Review Date: 02/14/16
Visit Date: 01/30/16
In the heart of fried clam country, right on the water, is CK Pearl, a modern American restaurant where barbecue is a recent sideline. The interior is clean, with a small bar to one side and spacious seating with many tables affording a view of the water. To the left of the building is a portable smoker that gets good use; to the right is a deck with outdoor seating in warmer months. There's plenty of free parking across the street.
The menu is a mix of meat, seafood and barbecue. On my winter visit, fried clams weren't offered, but they did have a clam chowder.
A frequent barbecue accomplice joined me for a Saturday lunch.
Clam Chowder: Tried as a cup, the chowder truly shined in the presentation department,
resting a few fried clam strips and a pork belly nugget on the surface.
But that's not faint praise, because this chowder impressed on all
fronts. The base had the perfect thickness, avoiding the watery Rhode
Island version as well as the often over-floured New England version by
playing it right down the middle and winding up effortlessly creamy.
Potatoes are a mainstay of clam chowder, but here, they were ramped down
in quantity but upgraded to a roasted version with better crispness to
the texture. Though finely chopped, the clams were hardly scarce,
supplying a handful with every spoonful and a strong clam flavor
throughout. Spoiler alert: it was the best item of the day and one of
the best examples I've ever had.
Wings: Eight pieces evenly distributed between wingettes and drumettes, as well
as between Buffalo and barbecue sauce (our choice), were billed as smoked and tasted
smoked without being noticeably smoky. The surfaces had a little
firmness to them while falling short of crispy; the inner meat had good
tenderness and a little moistness. Flavor on both sauces was pleasant,
with the Buffalo fairly close to standard and the barbecue ketchupy
without being annoyingly so. Overall, some decent wings with no
real flaws but nothing to really distinguish them.
Fried Ribs: Four ribs graced the plate, attractively criss-crossed into a single
pile. Since these were fried and seemingly available only at lunch, I'm
assuming that these ribs had a greater chance of being a reheats than
usual, with the frying aspect the means to freshen them up. For the most
part that succeeded, adding some crunchiness to a surface that already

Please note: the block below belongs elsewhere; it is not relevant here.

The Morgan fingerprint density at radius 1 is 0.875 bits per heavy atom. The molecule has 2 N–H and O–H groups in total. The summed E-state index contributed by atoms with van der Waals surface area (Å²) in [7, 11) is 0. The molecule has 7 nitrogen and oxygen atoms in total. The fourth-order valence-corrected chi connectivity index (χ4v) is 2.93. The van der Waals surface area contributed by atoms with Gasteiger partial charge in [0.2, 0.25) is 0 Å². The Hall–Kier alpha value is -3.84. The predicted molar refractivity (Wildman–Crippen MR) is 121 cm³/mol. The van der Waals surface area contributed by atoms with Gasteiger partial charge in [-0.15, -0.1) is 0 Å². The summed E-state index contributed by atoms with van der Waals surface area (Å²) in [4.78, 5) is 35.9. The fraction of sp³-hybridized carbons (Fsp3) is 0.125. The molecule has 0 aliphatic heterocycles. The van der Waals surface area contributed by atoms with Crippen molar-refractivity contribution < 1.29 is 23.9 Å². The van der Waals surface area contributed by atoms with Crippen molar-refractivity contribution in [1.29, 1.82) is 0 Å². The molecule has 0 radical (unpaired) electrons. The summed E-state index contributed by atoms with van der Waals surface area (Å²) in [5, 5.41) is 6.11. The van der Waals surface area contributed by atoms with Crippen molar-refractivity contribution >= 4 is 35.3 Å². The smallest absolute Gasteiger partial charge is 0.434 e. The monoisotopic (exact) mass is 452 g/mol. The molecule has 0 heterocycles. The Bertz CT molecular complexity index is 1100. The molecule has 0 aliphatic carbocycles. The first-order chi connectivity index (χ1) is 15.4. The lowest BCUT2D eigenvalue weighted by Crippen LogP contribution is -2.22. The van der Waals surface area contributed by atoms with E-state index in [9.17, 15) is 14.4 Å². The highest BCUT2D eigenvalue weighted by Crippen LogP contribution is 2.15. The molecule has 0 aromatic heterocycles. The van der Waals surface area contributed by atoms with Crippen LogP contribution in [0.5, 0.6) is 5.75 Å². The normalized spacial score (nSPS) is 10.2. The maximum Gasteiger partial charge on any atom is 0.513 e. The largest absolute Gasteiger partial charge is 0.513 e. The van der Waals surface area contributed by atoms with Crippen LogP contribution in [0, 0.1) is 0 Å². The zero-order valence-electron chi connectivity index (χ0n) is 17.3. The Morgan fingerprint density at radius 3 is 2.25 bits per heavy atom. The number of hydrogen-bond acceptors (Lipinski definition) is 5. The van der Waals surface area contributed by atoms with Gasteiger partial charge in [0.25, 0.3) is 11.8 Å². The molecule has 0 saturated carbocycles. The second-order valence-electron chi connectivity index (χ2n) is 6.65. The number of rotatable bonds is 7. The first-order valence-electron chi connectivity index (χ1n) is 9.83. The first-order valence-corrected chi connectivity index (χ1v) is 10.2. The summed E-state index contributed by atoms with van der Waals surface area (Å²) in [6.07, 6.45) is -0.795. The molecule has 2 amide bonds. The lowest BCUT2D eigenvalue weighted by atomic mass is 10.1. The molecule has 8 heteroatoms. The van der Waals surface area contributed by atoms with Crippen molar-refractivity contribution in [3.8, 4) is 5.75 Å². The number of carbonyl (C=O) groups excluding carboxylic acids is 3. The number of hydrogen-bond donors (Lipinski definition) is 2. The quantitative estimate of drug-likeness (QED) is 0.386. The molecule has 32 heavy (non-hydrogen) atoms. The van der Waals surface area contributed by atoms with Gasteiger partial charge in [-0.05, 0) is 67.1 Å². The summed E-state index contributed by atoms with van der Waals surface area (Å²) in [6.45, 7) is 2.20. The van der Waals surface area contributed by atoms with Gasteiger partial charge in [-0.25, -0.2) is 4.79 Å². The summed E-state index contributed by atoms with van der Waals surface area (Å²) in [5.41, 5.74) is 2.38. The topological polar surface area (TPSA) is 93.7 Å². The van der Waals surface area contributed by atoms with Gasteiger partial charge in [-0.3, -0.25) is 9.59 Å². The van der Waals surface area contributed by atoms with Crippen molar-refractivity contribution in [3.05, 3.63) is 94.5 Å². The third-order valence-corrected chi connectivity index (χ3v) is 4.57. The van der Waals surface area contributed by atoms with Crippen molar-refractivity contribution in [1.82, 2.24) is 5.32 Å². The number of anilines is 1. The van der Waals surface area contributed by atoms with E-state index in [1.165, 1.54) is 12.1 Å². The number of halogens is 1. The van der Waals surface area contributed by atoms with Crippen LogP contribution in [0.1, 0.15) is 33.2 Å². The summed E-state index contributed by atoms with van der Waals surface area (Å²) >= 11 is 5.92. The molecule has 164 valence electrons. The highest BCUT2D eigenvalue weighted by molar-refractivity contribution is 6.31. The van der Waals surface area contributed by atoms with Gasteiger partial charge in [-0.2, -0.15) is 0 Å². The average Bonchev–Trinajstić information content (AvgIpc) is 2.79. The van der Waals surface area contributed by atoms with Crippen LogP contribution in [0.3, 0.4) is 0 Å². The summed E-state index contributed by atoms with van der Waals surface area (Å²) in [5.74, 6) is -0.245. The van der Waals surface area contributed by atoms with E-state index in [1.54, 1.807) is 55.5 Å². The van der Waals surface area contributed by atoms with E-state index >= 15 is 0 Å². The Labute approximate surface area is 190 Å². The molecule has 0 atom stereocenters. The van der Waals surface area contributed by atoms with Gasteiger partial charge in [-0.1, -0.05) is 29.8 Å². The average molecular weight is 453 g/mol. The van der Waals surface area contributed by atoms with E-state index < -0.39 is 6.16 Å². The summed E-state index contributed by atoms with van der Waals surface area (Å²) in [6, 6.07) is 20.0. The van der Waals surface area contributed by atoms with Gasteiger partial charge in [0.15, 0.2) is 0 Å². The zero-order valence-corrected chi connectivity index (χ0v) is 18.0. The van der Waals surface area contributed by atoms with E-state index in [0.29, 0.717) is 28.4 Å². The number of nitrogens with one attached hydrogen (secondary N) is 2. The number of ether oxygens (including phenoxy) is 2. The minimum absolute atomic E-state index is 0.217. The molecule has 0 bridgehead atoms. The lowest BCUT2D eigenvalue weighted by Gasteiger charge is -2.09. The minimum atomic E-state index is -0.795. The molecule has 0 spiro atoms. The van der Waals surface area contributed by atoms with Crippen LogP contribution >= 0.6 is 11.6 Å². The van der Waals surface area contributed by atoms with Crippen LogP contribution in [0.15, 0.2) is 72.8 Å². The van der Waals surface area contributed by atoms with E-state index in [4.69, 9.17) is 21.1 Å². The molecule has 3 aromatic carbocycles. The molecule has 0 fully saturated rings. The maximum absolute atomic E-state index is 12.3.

had some char. The tradeoff, as with wings, is that the further the
pendulum swings toward crisp, the further it swings away from inner
tenderness, and the pendulum swung pretty far here. That's where the
sauce came in handy, adding some moisture where none was within the
actual rib, while adding some tomatoey sweetness that was never
overwrought. Among the meats, smokiness was at its highest here, though still fairly light; the char aspect came through stronger.
Brisket Sandwich: I'm not going to bitch about the construction, but I'm going to mention as a public service that this sandwich adds melted cheese, which some might consider blasphemous (though adding cheese to pork is arguably more blasphemous, in more ways than one). It made for a flavorful blanket for a bunch of darkened cubes with grayer cross sections. The meat had a very light smokiness with not too much rub; its main assets were char and tenderness. I found the flavor/texture tandem more than a little pot roasty, but within the context of the sandwich with some added cheese and some barbecue sauce (the same ketchupy blend that topped the wings), it wasn't a huge deal. Not my thing, but not bad.
There's no sauce on the tables and no extra that they offer or bring, but the meats that were sauced had enough that they didn't need any more..
Fries: These were very interesting. Thin cut, semi crisp and lighter (in density) than any I've ever had.
Cole slaw: A homemade rendition served on a bed of lettuce had the typical cabbage and carrot in a rich and strongly mayoey condiment.
The Bottom Line
There's some barbecue promise here that may have a better chance to shine at night, since the menus are different for lunch and dinner. The clam chowder alone is worth the trip, so I'll be back to test that barbecue theory with a built-in fail-safe.
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